April 13, 2007, - 12:25 pm
By Debbie Schlussel
Two thrillers hit the box, this weekend, and ironically, the one targeted at teens is excellent, whereas the one starring the pretty starlet is a trashy waste of time:
* “Disturbia“–Readers of this site know how much I dislike “Munich” Minister of Disinformation Abu Spielberg. But Schlemielberg strikes gold with this clear rip-off of Alfred Hitchcock’s “Rear Window.”
“Disturbia” is one of my two favorite thrillers, so far, this year (the other is next week’s excellent “Fracture“)–and one of the best movies of 2007 overall, so far. Although it clearly plagiarizes the plot and many scenes from the Hitchcock classic, it is a great movie and extremely thrilling nonetheless.
And like Hitchcock, this one is not high on gore and blood, though there are a very few slightly disturbing scenes. A hallmark of a great thriller is that it does not rely on sickening visuals to creep you out, but plays with your mind, instead.
The movie cleverly updates Hitchcock using teens as the voyeurs– instead of Jimmy Stewart (who was about 40 at the time he did “Rear Window”)–and the huge mass of technological gadgets and devices that have come to market since Raymond Burr was spied upon by his wheelchair bound neighbor committing murder. David Morse–of “St. Elsewhere” fame–while no Burr, is far creepier.
Shia LeBeouf plays Kale, a teen under house arrest for punching out his Spanish teacher. Bored to tears at home after his mother disables his personal TV and video games, he first wastes time doing inane things, like building a strange Twinkie sculpture. Bored with that, he soon begins spying on the cute new girl next door (who is bright and charming, but not Grace Kelly). Then he begins to see his other neighbor engaged in mysterious behavior.
Soon, Kale suspects his neighbor of being a serial killer he’s heard about on the news and in the paper. With the girl next door and a high school friend, Kale begins spying on the neighbor, despite his mother’s admonishment.
The movie is thrilling, edge-of-your-seat stuff. And I can’t recommend it highly enough. This is what an escapist, enjoyable, movie experience is supposed to be about.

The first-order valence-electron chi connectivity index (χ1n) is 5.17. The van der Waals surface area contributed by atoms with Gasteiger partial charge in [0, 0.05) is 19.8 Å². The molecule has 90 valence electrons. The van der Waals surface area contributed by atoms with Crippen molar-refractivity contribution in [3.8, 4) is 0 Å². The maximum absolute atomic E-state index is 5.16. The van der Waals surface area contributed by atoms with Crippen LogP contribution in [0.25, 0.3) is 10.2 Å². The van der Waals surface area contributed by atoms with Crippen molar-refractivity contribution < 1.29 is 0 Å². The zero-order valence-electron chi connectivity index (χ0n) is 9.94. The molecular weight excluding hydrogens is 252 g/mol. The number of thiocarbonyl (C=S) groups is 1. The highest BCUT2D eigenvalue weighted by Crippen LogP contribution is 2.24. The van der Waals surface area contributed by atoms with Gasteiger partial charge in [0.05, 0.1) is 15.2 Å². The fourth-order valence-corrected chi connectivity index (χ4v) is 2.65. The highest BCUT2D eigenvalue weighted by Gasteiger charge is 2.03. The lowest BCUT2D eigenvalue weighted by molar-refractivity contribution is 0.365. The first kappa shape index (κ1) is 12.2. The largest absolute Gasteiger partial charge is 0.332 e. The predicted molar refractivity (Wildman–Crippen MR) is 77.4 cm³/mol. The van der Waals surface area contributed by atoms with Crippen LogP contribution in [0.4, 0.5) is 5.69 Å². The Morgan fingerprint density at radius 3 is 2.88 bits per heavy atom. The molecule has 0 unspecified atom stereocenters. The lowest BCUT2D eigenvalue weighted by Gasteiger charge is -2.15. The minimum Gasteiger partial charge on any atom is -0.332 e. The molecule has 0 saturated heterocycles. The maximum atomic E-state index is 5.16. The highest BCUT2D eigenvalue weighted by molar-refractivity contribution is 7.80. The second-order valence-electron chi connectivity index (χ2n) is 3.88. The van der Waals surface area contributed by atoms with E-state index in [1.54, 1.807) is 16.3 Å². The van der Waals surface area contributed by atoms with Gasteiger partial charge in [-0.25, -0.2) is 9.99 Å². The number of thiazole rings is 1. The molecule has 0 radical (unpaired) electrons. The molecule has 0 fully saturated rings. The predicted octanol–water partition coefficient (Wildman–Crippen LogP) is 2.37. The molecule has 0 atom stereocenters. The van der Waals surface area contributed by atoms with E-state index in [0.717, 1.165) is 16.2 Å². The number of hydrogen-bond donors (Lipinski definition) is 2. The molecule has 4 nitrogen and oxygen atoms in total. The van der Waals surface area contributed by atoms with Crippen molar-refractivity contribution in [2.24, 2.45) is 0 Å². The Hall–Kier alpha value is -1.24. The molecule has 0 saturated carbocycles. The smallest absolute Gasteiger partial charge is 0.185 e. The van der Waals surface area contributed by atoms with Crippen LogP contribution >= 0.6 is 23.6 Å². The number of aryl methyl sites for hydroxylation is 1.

I’d bet Hitchcock is smiling down from above. Although this contemporary emulation will never be as good as his original, it’s close enough. And very well updated for today’s American audience.
Go see this. It’s great stuff.
* “Perfect Stranger“–More like Perfectly Cockamamie. This movie is a huge mess. It’s a cardinal rule of murder mysteries that you’re supposed to get at least some hints and clues as to whom the murderer is. In this one, all the clues point to someone else. And in the end, the plot turns out to be preposterous.
And that’s not surprising, given that–as I’ve already written–this movie is chock-full of all kinds of left-wing and anti-American messages, from the very beginning. And the messages have nothing to do with the plot or the storyline. Usually, movies that rely on political propaganda are heavily laden with politics to try to compensate for extremely weak plots. This one falls into that template. And not even pretty Halle Berry–whose looks far surpass her vastly overrated acting ability–can save it.
Berry plays an investigative journalist for a New York Post-style tabloid. She tries to expose a Mark Foley-esque Republican Senator, secretly having gay affairs with male interns while he professes conservative family values. Not that this has anything to do with the plot that eventually materializes–it doesn’t, but Hollywood wants to remind you that evil conservative Republicans are all like Mark Foley . . . just in case you forgot. (Because no liberal Congressmen have been caught in immoral sex scandals. Barney Frank? Gerry Studds? Mel Reynolds? Etc., etc., etc., ad nauseam.)
Berry quits her job when the paper tables her Mark Foley story (the Senator’s name is Sachs; get it–“Sachs-ual Harassment”? Haha, funny). Soon her childhood friend is found murdered. She and her former research assistant suspect her friend was murdered by a high-powered ad executive–Bruce Willis in possibly the worst toupee I’ve ever seen. Guess they spent the entire hair and make-up budget on Berry.
Berry goes online to singles chatsites to try to entice Willis to try to get into his head. Then, she goes undercover as a temp in his large ad agency to try to get into his computer while he tries to get in her pants.
The biggest thing I learned from this movie was that Victoria’s Secret must have wasted a boatload of cash on repeated, annoying product placement in this movie. I almost thought Victoria was Halle’s co-star (though, sorry guys, you won’t see her in any stage of undress).
From my previous post on this incredibly ludicrous movie, it even uses the dead bodies of our troops for meaningless dialogue, completely irrelevant to the plot (if one dares call that a “plot”):
And then there’s Berry’s snide dialogue about dead bodies of U.S. soldiers coming home from Iraq and how the government is trying to hide them. What on earth is this doing in a movie thriller that has not a whit to do with Iraq? Shame on the makers of this movie and Halle Berry for using dead U.S. soldiers for dialogue fodder.
And shame on pseudo-patriot Bruce Willis, too, for being in this dumb film.
Trust me when I recommend that you skip this one and see “Disturbia,” instead. It’s a total dud. At the end, you’ll wonder why you wasted time on this idiocy. Complete stupidity.
Tags: Alfred Hitchcock, assistant, Barney Frank, Berry Dud By Debbie Schlussel, Bruce Willis, David Morse, Debbie Schlussel Two, Disturbia, Fracture, Gerry Studds, Grace Kelly, Haha, Halle Berry, idiocy, investigative journalist, Iraq, Jimmy Stewart, Kale, Mark Foley, Mel Reynolds, Minister, Munich, New York Post, Perfect Stranger, Raymond Burr, Rear Window, Republican Senator, Senator, St. Elsewhere, teacher, United States, Victoria, Victoria's Secret